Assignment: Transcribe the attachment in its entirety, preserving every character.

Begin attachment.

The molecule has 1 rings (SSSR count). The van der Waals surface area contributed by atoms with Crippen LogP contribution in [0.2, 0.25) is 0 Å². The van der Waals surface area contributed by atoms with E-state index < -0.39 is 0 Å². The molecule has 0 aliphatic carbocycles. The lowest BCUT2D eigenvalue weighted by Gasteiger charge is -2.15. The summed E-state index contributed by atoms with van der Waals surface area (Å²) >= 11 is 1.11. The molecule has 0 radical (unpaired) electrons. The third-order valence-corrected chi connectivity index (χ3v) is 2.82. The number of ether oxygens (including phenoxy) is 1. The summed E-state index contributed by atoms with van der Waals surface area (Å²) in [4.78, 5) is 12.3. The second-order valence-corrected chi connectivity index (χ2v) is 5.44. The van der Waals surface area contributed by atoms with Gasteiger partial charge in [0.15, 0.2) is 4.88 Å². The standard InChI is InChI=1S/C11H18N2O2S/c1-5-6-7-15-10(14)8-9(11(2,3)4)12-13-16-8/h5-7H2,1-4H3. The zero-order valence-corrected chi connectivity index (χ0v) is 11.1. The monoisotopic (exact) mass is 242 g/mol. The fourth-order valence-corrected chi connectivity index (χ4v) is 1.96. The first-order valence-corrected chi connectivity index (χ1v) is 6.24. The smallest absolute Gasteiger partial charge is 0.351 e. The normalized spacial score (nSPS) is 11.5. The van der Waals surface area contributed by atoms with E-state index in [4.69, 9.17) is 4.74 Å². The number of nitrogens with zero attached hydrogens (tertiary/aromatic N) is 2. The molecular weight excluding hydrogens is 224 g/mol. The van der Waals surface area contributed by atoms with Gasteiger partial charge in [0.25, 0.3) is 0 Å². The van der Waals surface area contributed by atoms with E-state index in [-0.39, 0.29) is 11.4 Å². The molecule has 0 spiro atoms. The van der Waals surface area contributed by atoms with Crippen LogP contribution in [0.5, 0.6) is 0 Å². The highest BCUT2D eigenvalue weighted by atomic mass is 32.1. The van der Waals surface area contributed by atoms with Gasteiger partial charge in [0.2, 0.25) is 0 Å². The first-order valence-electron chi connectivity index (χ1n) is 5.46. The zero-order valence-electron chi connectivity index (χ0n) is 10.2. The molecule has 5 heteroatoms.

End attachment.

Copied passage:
The molecule has 1 rings (SSSR count). The van der Waals surface area contributed by atoms with Crippen LogP contribution in [0.2, 0.25) is 0 Å². The van der Waals surface area contributed by atoms with E-state index < -0.39 is 0 Å². The molecule has 0 aliphatic carbocycles. The lowest BCUT2D eigenvalue weighted by Gasteiger charge is -2.15. The summed E-state index contributed by atoms with van der Waals surface area (Å²) >= 11 is 1.11. The molecule has 0 radical (unpaired) electrons. The third-order valence-corrected chi connectivity index (χ3v) is 2.82. The number of ether oxygens (including phenoxy) is 1. The summed E-state index contributed by atoms with van der Waals surface area (Å²) in [4.78, 5) is 12.3. The second-order valence-corrected chi connectivity index (χ2v) is 5.44. The van der Waals surface area contributed by atoms with Gasteiger partial charge in [0.15, 0.2) is 4.88 Å². The standard InChI is InChI=1S/C11H18N2O2S/c1-5-6-7-15-10(14)8-9(11(2,3)4)12-13-16-8/h5-7H2,1-4H3. The zero-order valence-corrected chi connectivity index (χ0v) is 11.1. The monoisotopic (exact) mass is 242 g/mol. The fourth-order valence-corrected chi connectivity index (χ4v) is 1.96. The first-order valence-corrected chi connectivity index (χ1v) is 6.24. The smallest absolute Gasteiger partial charge is 0.351 e. The normalized spacial score (nSPS) is 11.5. The van der Waals surface area contributed by atoms with E-state index in [4.69, 9.17) is 4.74 Å². The number of nitrogens with zero attached hydrogens (tertiary/aromatic N) is 2. The molecular weight excluding hydrogens is 224 g/mol. The van der Waals surface area contributed by atoms with Gasteiger partial charge in [0.25, 0.3) is 0 Å². The van der Waals surface area contributed by atoms with E-state index in [-0.39, 0.29) is 11.4 Å². The molecule has 0 spiro atoms. The van der Waals surface area contributed by atoms with Crippen LogP contribution in [0.5, 0.6) is 0 Å². The highest BCUT2D eigenvalue weighted by atomic mass is 32.1. The van der Waals surface area contributed by atoms with Gasteiger partial charge in [0.2, 0.25) is 0 Å². The first-order valence-electron chi connectivity index (χ1n) is 5.46. The zero-order valence-electron chi connectivity index (χ0n) is 10.2. The molecule has 5 heteroatoms.